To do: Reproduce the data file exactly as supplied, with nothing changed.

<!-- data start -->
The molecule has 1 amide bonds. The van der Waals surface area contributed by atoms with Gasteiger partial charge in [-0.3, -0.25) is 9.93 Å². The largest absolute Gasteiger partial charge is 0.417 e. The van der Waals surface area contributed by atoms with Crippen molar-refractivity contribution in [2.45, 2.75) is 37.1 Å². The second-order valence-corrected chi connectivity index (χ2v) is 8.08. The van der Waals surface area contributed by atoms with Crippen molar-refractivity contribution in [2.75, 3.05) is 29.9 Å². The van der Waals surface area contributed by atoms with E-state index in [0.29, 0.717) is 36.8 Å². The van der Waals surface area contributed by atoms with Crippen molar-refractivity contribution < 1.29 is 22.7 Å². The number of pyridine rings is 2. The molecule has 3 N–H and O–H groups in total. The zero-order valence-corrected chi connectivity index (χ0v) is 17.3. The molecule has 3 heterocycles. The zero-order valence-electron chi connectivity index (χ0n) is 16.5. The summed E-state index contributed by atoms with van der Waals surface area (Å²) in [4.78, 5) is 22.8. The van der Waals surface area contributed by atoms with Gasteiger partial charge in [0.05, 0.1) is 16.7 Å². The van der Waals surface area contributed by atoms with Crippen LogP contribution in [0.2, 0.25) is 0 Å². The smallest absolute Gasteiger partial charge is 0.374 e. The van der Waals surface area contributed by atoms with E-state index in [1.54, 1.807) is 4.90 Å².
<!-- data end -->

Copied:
The molecule has 1 amide bonds. The van der Waals surface area contributed by atoms with Gasteiger partial charge in [-0.3, -0.25) is 9.93 Å². The largest absolute Gasteiger partial charge is 0.417 e. The van der Waals surface area contributed by atoms with Crippen molar-refractivity contribution in [2.45, 2.75) is 37.1 Å². The second-order valence-corrected chi connectivity index (χ2v) is 8.08. The van der Waals surface area contributed by atoms with Crippen molar-refractivity contribution in [2.75, 3.05) is 29.9 Å². The van der Waals surface area contributed by atoms with E-state index in [0.29, 0.717) is 36.8 Å². The van der Waals surface area contributed by atoms with Crippen molar-refractivity contribution < 1.29 is 22.7 Å². The number of pyridine rings is 2. The molecule has 3 N–H and O–H groups in total. The zero-order valence-corrected chi connectivity index (χ0v) is 17.3. The molecule has 3 heterocycles. The zero-order valence-electron chi connectivity index (χ0n) is 16.5. The summed E-state index contributed by atoms with van der Waals surface area (Å²) in [4.78, 5) is 22.8. The van der Waals surface area contributed by atoms with Gasteiger partial charge in [0.05, 0.1) is 16.7 Å². The van der Waals surface area contributed by atoms with Crippen LogP contribution in [0.2, 0.25) is 0 Å². The smallest absolute Gasteiger partial charge is 0.374 e. The van der Waals surface area contributed by atoms with E-state index in [1.54, 1.807) is 4.90 Å².